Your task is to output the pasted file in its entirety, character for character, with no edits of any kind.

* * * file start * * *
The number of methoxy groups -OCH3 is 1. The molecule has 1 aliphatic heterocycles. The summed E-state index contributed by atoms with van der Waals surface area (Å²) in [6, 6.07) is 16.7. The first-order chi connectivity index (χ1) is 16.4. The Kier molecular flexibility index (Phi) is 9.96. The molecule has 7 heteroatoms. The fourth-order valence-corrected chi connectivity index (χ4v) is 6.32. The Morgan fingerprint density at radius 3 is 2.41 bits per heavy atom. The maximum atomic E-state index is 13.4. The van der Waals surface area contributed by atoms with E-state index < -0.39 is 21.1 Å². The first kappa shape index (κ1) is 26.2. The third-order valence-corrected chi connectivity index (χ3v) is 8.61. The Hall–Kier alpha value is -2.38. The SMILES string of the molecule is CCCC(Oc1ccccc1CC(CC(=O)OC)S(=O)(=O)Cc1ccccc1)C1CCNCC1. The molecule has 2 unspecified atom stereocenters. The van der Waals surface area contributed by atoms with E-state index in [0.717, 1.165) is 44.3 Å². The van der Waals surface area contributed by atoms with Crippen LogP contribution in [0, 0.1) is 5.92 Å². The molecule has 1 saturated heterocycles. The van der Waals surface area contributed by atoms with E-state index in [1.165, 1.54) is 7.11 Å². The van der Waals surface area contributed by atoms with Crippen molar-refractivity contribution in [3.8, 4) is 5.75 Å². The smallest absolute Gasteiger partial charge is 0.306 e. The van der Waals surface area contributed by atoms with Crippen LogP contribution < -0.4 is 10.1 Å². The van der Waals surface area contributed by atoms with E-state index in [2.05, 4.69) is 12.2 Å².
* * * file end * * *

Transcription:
The number of methoxy groups -OCH3 is 1. The molecule has 1 aliphatic heterocycles. The summed E-state index contributed by atoms with van der Waals surface area (Å²) in [6, 6.07) is 16.7. The first-order chi connectivity index (χ1) is 16.4. The Kier molecular flexibility index (Phi) is 9.96. The molecule has 7 heteroatoms. The fourth-order valence-corrected chi connectivity index (χ4v) is 6.32. The Morgan fingerprint density at radius 3 is 2.41 bits per heavy atom. The maximum atomic E-state index is 13.4. The van der Waals surface area contributed by atoms with E-state index < -0.39 is 21.1 Å². The first kappa shape index (κ1) is 26.2. The third-order valence-corrected chi connectivity index (χ3v) is 8.61. The Hall–Kier alpha value is -2.38. The SMILES string of the molecule is CCCC(Oc1ccccc1CC(CC(=O)OC)S(=O)(=O)Cc1ccccc1)C1CCNCC1. The molecule has 2 unspecified atom stereocenters. The van der Waals surface area contributed by atoms with E-state index in [0.717, 1.165) is 44.3 Å². The van der Waals surface area contributed by atoms with Crippen LogP contribution in [0, 0.1) is 5.92 Å². The molecule has 1 saturated heterocycles. The van der Waals surface area contributed by atoms with E-state index in [1.165, 1.54) is 7.11 Å². The van der Waals surface area contributed by atoms with Crippen molar-refractivity contribution in [3.8, 4) is 5.75 Å². The smallest absolute Gasteiger partial charge is 0.306 e. The van der Waals surface area contributed by atoms with Crippen LogP contribution < -0.4 is 10.1 Å². The van der Waals surface area contributed by atoms with E-state index in [2.05, 4.69) is 12.2 Å².